To Lord’s on Sunday, for an ECB presentation on their new programme for 5-8 year olds – All Stars Cricket.
The promise is ambitious.
All Stars Cricket is a nationwide programme developed by the ECB and our Elite Coach Development team that aims to inspire 5 to 8 year olds to take up cricket and join your club!
All Stars Cricket enables children to acquire the skills to play the game and connects them to England cricket heroes. We will provide your club with everything you need to deliver an unique experience for kids and their parents.
Active and direct support from ECB to recruit players and volunteers, and the added incentive that “the programme will be unbureacratic and will not require the level of training of coaches as clubs are normally used to” combine to make All Stars Cricket very attractive to Clubs struggling to attract young players into the game.
The pitch was strong on “player experience” and engagement (both good things, essential, in fact). Less clear (at this, very early, stage) on progression and retention of players.
But at first sight, All Stars Cricket definitely looks like a winner!
One area that remains to be explained is the role (if any) of the existing coaches, volunteer and professional, working with children.
The rhetoric around “putting the best available coaches into the most important stage in player development – the ignition stage” (as delivered at Coaches Association conferences) appears to have been replaced by “entry level programmes delivered by entry level coaches”.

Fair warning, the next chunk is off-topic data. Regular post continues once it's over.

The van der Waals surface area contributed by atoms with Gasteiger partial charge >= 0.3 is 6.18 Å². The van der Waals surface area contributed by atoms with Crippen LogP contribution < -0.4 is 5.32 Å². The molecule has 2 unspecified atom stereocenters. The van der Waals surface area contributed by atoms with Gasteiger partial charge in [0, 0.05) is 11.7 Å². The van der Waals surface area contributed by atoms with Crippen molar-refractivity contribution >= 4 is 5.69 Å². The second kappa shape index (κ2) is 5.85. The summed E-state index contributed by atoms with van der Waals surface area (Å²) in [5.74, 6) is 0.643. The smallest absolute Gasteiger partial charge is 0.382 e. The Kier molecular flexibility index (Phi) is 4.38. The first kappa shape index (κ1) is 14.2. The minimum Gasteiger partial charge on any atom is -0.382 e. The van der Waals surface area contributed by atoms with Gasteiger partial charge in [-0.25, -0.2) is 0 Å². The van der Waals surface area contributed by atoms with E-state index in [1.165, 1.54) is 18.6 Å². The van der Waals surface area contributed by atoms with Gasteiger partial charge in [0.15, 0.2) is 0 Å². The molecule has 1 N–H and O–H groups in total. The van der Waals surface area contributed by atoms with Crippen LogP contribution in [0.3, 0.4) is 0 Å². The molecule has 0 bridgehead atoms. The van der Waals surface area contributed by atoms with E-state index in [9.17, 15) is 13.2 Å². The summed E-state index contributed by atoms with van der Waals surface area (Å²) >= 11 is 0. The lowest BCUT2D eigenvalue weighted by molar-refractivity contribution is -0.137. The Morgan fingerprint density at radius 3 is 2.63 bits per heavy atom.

This latter concept certainly fits with the latest Coaching Plan for England (from Sport England), which envisages a new class of coaches, working in “community” and “participation” roles. Rather than completing lengthy (and expensive) “level 2” qualifications before they can lead a session, coaches will receive initial training on coaching methodology and techniques, and then develop their coaching skills through ongoing CPD and by learning on the job.
It is not clear if there is any role for existing level 2 coaches to work with children under the new programmes. Possibly as mentors to the new volunteer coaches. Perhaps once the young players “graduate” from All Stars Cricket, at the age of 9 (All Stars Cricket is explicitly targeting 5-8 year olds).
If they are to be utilised, working with new coaches or children, “old school” coaches might need to be trained to deliver a new style session to a new audience – no longer those who have joined their local cricket clubs so they can play the game, but (hopefully) a new mass intake, enthused by All Stars Cricket to try a new game.
Interesting (and exciting) times, certainly.